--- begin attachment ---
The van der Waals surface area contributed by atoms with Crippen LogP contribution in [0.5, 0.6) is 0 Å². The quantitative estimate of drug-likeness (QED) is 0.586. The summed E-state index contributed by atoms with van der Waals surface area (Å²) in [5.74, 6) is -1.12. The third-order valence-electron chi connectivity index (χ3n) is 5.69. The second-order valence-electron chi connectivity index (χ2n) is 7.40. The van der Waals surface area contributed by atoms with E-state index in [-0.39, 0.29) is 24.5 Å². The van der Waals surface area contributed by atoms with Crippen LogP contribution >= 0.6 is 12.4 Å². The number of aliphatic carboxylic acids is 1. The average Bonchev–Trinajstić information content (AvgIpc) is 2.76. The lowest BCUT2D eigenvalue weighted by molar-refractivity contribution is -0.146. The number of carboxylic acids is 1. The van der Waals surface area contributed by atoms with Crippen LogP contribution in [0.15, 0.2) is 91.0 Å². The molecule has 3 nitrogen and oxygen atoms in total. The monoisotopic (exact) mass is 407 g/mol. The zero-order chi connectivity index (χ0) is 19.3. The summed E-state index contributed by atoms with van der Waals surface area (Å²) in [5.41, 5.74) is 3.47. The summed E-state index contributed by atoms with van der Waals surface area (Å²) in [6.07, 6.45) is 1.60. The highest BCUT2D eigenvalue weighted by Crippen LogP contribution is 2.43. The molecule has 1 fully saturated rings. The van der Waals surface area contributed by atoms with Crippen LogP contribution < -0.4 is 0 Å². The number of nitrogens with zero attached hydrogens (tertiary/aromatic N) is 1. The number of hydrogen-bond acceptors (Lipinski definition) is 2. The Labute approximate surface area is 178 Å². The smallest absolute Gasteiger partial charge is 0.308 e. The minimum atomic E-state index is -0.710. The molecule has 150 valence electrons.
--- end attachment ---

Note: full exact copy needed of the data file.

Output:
The van der Waals surface area contributed by atoms with Crippen LogP contribution in [0.5, 0.6) is 0 Å². The quantitative estimate of drug-likeness (QED) is 0.586. The summed E-state index contributed by atoms with van der Waals surface area (Å²) in [5.74, 6) is -1.12. The third-order valence-electron chi connectivity index (χ3n) is 5.69. The second-order valence-electron chi connectivity index (χ2n) is 7.40. The van der Waals surface area contributed by atoms with E-state index in [-0.39, 0.29) is 24.5 Å². The van der Waals surface area contributed by atoms with Crippen LogP contribution >= 0.6 is 12.4 Å². The number of aliphatic carboxylic acids is 1. The average Bonchev–Trinajstić information content (AvgIpc) is 2.76. The lowest BCUT2D eigenvalue weighted by molar-refractivity contribution is -0.146. The number of carboxylic acids is 1. The van der Waals surface area contributed by atoms with Crippen LogP contribution in [0.15, 0.2) is 91.0 Å². The molecule has 3 nitrogen and oxygen atoms in total. The monoisotopic (exact) mass is 407 g/mol. The zero-order chi connectivity index (χ0) is 19.3. The summed E-state index contributed by atoms with van der Waals surface area (Å²) in [5.41, 5.74) is 3.47. The summed E-state index contributed by atoms with van der Waals surface area (Å²) in [6.07, 6.45) is 1.60. The highest BCUT2D eigenvalue weighted by Crippen LogP contribution is 2.43. The molecule has 1 fully saturated rings. The van der Waals surface area contributed by atoms with Crippen LogP contribution < -0.4 is 0 Å². The number of nitrogens with zero attached hydrogens (tertiary/aromatic N) is 1. The number of hydrogen-bond acceptors (Lipinski definition) is 2. The Labute approximate surface area is 178 Å². The smallest absolute Gasteiger partial charge is 0.308 e. The minimum atomic E-state index is -0.710. The molecule has 150 valence electrons.